There is one crucial mistake that Christians often make. I was reminded recently that this has been the way of things since the very first days of the Christian movement.
This particular mistake is mentioned by St Paul, somewhat tangentially to his main point, when he chides the immature Christians in Corinth for their divisions.
Apparently there have sprung up ‘fan clubs’ for the different apostles in the church. Each group sets up its apostle as the ‘main man’ and denigrates the others.
St Paul scolds them for their immaturity; of which their division is the proof;
“For ye are yet carnal:
for whereas there is among you envying, and strife, and divisions,
are ye not carnal, and walk as men?” (1 Corinthians 3:3, KJV)
They are spiritual babies, not yet capable of living according to the spiritual nature; that nature which bears as its fruit love, joy, peace, patience, kindness, goodness, gentleness and self-control.
But, and here we come to my point, the mechanism that has given rise to their division is in the basis of their estimation of the relative worthiness of the apostles.
It seems that they have been arguing about which apostle is the best, and have based their arguments on the results of their ministries.
At first glance this might seem reasonable enough, shouldn’t people be objectively evaluated on results? Isn’t that what best practice is always about? Recognizing and rewarding excellence and thus encouraging others to strive for it too.
Whilst this may seem reasonable in the domain of human endeavour, Saint Paul moves quickly to show it is completely inadmissible in the spiritual sphere.
Taking an example from the world of farming, he shows the stupidity of such evaluations.
“I planted the seed,
Apollos watered it,
but God has been making it grow.
So neither the one who plants nor the one who waters is anything,
but only God, who makes things grow. (1 Corinthians 3:6-7, NIV)
To whom is the harvest due – The sower who sows the seed? The one who waters and cares for the growing plants? The one who comes along at the optimal time to wield the sickle and gather the harvest in?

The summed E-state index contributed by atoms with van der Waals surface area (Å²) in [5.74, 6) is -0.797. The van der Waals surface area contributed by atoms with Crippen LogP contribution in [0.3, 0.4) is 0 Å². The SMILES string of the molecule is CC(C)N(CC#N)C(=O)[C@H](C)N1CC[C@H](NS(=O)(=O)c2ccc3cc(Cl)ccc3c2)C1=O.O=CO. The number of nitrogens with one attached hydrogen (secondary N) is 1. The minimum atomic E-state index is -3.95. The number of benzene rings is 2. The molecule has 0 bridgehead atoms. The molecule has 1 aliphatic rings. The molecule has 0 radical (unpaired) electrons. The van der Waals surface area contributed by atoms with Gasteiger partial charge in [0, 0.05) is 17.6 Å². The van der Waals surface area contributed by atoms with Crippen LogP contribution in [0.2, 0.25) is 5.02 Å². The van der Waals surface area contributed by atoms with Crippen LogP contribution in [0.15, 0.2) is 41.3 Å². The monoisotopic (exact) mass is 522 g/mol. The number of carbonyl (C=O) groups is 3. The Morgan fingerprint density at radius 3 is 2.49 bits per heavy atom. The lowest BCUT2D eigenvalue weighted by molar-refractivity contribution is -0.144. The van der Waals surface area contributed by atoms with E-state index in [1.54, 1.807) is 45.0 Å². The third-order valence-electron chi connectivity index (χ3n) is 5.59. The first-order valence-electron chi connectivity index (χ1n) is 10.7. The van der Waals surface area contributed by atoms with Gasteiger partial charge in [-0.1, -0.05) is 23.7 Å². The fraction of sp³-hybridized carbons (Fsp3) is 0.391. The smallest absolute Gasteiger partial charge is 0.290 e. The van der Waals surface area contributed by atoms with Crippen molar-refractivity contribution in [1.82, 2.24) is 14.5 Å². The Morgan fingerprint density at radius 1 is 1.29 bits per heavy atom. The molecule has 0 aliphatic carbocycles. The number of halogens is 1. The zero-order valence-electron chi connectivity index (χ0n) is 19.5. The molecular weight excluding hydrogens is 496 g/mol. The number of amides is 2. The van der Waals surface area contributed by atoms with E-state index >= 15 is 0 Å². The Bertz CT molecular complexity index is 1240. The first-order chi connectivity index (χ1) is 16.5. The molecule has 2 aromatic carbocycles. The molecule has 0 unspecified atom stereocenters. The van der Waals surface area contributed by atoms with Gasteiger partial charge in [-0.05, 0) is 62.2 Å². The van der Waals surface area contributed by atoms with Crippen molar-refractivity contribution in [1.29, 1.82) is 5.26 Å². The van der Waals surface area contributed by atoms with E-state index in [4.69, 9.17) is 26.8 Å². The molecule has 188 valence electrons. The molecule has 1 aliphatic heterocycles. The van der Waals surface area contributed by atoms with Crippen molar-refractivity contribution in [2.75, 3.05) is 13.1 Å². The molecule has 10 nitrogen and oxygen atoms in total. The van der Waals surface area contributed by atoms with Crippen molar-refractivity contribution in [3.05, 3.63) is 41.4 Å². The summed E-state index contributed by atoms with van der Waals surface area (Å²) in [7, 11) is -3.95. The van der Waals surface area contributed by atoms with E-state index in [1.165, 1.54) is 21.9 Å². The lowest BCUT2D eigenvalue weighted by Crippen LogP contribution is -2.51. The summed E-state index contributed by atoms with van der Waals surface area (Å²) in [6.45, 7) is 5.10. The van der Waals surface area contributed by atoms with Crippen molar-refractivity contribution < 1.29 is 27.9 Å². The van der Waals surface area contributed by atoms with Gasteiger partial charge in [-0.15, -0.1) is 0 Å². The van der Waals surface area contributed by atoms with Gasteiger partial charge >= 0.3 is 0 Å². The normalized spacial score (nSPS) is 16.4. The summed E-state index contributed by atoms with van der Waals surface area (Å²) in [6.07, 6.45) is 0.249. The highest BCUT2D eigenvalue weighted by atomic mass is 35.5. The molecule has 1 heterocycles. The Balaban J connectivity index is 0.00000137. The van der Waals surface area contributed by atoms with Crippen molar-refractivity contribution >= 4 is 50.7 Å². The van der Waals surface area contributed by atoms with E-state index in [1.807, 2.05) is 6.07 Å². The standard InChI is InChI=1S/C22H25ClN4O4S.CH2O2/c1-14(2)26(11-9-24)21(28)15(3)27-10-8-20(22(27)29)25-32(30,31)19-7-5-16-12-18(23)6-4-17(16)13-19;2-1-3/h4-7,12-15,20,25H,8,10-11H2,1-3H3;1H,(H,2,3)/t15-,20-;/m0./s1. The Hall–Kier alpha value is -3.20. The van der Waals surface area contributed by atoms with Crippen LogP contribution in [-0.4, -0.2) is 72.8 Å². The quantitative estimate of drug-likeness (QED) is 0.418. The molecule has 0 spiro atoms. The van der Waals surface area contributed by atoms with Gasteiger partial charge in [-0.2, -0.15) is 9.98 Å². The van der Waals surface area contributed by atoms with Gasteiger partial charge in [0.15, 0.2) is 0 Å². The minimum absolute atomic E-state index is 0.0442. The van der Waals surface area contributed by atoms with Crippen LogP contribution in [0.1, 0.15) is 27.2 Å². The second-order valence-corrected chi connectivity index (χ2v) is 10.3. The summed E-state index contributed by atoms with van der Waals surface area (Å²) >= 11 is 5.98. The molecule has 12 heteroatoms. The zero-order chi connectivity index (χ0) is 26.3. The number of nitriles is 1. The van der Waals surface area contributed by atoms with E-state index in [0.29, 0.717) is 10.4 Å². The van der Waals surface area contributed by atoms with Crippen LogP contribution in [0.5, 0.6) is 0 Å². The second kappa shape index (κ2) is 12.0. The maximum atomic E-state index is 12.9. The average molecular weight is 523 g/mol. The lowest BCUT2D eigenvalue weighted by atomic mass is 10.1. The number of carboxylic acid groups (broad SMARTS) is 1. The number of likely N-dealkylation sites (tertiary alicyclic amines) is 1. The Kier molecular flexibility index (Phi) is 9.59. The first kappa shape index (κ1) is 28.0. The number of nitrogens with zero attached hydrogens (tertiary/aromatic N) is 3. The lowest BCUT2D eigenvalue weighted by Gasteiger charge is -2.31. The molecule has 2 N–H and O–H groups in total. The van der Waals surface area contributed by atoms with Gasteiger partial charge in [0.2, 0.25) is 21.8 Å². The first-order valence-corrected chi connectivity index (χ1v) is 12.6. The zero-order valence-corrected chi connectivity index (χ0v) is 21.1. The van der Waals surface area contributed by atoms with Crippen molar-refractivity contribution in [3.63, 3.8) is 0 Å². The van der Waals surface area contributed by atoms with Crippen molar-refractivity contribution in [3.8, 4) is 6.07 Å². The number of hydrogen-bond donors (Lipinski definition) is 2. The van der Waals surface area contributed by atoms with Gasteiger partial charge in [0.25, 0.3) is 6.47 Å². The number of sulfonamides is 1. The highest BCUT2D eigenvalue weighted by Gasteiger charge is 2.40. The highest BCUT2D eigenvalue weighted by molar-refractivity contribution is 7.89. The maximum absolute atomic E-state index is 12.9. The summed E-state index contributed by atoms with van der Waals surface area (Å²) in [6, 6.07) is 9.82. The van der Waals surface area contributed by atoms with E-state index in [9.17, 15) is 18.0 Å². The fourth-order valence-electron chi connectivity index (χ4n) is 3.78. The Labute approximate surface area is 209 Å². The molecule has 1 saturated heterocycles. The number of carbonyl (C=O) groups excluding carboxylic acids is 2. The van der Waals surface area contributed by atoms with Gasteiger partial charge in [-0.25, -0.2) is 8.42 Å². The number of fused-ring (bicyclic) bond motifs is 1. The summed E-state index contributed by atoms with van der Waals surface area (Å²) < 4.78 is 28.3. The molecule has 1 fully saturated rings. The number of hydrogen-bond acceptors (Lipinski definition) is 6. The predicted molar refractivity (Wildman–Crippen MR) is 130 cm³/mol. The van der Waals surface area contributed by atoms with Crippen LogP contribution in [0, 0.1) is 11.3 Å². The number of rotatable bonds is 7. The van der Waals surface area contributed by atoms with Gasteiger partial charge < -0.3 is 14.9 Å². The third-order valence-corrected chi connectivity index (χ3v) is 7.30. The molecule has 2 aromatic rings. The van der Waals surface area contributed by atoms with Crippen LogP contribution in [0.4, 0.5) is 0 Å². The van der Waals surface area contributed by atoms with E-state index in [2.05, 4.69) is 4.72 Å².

St Paul’s reply is that the harvest is due to none of them! Rather it is the God who has been active in each of their ministries who owns the glory of the harvest.
The workers do deserve some credit, but it is their efforts that determine their merit, not their results.
“The one who plants and the one who waters have one purpose,
and they will each be rewarded according to their own labour.” (1 Corinthians 3:8, NIV)
Which is actually an example of God’s perfect justice.
Anyone who has grown crops knows that there is an inherent unpredictability in the process.
The first time I grew potatoes, I planted 75 plants and harvested enough potatoes to keep me and my family all the way through winter and well into spring. The next year I planted 100 plants yet harvested half the amount! The weather was different, pests more voracious, which made for a poorer harvest.
In the spiritual realm, St Paul reminds us that there is also an inherent unpredictability in the process.
It is God who makes spiritual life to appear and to grow.
The way in which He does this, the timing of it and the relative fruitfulness of it,
is only His to determine.
Thus equivalent levels of effort from us, God’s co-workers, will not guarantee similar results.
Thus it is an example of God’s perfect fairness and justice, that He rewards us according to our efforts, not our results.
Which is where Jesus’ famous statement,
But many who are first will be last,
and many who are last will be first. (Matthew 19:30, NIV)
starts to make real sense.
Some super-successful Christian leaders, mega-church pastors, world-famous evangelists, may actually be shown, in the final analysis, to have been rather mediocre. Perhaps they simply harvested where others had sown? Maybe they were merely a ship, swept forwards on a great wave of the prayers of the saints? Maybe they just had the fortune to be in leadership in a particular place at the particular time when God chose to act mightily?
Whilst some untiring lay-pastor, someone who has struggled his whole life to lead a tiny congregation in some remote backwater and who has little to show for his efforts, may prove to be one of God’s greats.
It’s all about effort, not results.
All of which should give us all pause for thought. For God’s fairness cuts both ways.
When we see great blessing on our ministry, we should recognize the very real possibility that it has little to do with us.
When we experience only frustration and failure, we should know that not one single instance of effort for the cause of Christ will be unmarked or unrewarded. Failure does not indicate God’s displeasure, nor His lack of interest in our work for Him.
This is why St Paul sums up his teaching as follows;
“By the grace God has given me,
I laid a foundation as a wise builder,
and someone else is building on it.
But each one should build with care.” (1 Corinthians 3:10, NIV)
Build with care…